Tan Yuanhai, Guiye Village Representative, said, "The system is to supervise our officials and whether the money is used for the villagers' interests. If officials use the money for reasons that villagers cannot agree to, they can't get reimbursed."
The five-piece stamp practice began in 2006. Before, the lack of supervision led to distrust among the villagers over the officials' handling of the financial affairs.
Long Yuegang, Villager of Guiye Village of Guizhou, said, "Now, there are five representatives supervising the officials for us. We can rest assured because we voted for them."
Zhang Luanfeng, villager of Guiye Village of Guizhou, said, "I think the policy is good. Before, we really had doubts. It wasn't transparent and we didn't know where they used the money."
Elected by the entire village, representatives say they put the people's interests first.
Tan Hongcan, Guiye Village Representative, said, "So far this year, we've rejected two invoices. One concerned buying food for treating leaders. We agreed that the official did it for personal purposes. So we refused. It wasn't for the village."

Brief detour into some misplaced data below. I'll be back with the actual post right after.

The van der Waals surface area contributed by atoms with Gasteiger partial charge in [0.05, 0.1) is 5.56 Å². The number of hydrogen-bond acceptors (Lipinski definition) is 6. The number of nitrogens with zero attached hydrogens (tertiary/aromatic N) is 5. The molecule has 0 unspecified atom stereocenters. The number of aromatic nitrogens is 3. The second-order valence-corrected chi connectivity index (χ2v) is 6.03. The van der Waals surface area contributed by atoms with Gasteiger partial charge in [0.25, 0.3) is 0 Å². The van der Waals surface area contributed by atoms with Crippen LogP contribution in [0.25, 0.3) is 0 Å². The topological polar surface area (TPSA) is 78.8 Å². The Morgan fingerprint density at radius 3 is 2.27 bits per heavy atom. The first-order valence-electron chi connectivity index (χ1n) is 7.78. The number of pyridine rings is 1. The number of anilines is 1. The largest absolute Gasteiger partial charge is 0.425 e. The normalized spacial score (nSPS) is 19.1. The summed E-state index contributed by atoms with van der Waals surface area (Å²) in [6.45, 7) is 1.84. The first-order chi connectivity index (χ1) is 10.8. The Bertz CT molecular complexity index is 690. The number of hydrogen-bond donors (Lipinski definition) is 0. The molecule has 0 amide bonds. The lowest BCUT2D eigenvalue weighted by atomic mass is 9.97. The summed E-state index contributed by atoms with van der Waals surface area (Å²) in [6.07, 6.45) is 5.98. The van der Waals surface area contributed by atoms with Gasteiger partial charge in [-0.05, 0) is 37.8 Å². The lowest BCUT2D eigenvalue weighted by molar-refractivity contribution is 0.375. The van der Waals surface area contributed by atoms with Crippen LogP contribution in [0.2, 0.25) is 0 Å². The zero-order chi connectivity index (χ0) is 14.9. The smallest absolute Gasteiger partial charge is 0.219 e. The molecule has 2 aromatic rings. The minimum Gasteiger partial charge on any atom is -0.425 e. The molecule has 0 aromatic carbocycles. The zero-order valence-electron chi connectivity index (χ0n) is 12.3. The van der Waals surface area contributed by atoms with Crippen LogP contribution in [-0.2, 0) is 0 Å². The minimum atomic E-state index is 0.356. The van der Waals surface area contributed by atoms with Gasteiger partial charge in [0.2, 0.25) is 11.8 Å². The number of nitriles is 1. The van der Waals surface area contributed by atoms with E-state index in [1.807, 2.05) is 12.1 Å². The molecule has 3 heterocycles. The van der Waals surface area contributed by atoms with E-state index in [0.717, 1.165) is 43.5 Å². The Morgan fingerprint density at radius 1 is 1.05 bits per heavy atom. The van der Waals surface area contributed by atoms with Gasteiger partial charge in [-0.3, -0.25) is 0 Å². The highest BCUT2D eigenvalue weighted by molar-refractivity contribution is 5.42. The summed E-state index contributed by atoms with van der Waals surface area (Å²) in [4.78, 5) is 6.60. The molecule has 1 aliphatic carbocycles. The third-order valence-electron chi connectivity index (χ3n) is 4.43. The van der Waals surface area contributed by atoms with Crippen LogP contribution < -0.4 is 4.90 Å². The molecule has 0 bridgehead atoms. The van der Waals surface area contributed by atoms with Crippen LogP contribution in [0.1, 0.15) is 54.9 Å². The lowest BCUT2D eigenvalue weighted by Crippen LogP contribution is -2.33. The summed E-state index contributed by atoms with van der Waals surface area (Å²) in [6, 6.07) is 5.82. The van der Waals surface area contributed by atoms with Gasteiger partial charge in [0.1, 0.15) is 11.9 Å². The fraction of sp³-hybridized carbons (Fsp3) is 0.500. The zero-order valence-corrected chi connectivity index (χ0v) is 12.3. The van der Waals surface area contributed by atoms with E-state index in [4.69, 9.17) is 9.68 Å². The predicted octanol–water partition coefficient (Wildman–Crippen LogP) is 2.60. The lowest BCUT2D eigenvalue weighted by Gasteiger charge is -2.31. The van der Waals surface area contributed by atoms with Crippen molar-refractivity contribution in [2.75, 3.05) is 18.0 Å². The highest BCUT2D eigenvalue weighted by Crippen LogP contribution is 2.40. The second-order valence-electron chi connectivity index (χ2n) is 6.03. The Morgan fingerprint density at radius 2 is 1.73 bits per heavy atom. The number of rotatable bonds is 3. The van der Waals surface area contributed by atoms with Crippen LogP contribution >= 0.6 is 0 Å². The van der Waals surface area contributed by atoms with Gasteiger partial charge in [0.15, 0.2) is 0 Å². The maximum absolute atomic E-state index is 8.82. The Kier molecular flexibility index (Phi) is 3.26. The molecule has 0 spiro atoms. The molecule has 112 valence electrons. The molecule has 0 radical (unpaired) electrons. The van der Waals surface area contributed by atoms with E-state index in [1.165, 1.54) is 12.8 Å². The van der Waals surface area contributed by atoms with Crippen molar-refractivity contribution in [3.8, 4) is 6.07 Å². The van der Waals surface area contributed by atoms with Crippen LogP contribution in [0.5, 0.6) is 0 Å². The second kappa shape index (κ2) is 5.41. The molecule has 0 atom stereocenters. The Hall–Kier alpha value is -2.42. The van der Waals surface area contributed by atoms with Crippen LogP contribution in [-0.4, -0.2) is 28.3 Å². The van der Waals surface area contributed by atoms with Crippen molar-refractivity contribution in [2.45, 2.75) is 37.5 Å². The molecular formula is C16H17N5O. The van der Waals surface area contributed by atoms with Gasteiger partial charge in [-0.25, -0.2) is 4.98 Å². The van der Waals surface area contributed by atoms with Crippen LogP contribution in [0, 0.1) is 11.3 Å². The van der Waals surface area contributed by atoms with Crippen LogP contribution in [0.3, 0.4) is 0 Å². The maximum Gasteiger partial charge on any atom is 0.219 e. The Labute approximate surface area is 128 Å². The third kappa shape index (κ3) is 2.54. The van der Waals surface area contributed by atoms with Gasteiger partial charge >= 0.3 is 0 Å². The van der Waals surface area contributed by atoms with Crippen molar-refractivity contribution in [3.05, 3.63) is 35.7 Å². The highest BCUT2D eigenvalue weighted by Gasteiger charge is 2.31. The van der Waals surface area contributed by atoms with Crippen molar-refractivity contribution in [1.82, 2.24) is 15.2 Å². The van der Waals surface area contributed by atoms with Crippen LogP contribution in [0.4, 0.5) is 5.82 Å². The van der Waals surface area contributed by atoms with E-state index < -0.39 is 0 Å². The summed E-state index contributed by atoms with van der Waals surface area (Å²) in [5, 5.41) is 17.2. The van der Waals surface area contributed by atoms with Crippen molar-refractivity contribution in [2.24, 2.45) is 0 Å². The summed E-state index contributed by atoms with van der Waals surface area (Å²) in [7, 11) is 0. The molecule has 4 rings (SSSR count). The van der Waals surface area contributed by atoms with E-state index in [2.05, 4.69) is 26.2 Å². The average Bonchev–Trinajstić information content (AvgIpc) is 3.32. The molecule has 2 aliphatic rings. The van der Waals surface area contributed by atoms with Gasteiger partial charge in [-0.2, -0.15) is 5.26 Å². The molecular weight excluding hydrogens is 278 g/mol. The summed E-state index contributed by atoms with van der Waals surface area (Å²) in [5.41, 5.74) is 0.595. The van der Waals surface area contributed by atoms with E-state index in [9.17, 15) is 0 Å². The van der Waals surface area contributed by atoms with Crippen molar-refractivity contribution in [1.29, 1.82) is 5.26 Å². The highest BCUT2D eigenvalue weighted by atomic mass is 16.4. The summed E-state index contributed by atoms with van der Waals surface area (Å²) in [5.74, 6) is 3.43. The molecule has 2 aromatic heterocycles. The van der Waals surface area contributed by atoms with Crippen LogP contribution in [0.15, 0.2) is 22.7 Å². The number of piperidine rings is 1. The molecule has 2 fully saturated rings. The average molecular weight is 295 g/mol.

Since the five-piece seal was adopted, there've been no more complaints about the use of public funds in Guiye.
The stamp is seen as part of the democratic progress at the grassroots level. The significance lies in far more than a clean account--it's the democratic idea of power-sharing and supervision.
It may be seen just as an exploration, but the practice may help the country's efforts for achieving democracy for all.
Developing a democratic progress begins at the village level. Jinping County has encouraged more than 100 villages to follow Guiye to protect villagers' right to participate in and supervise village affairs.
(CCTV September 16, 2009)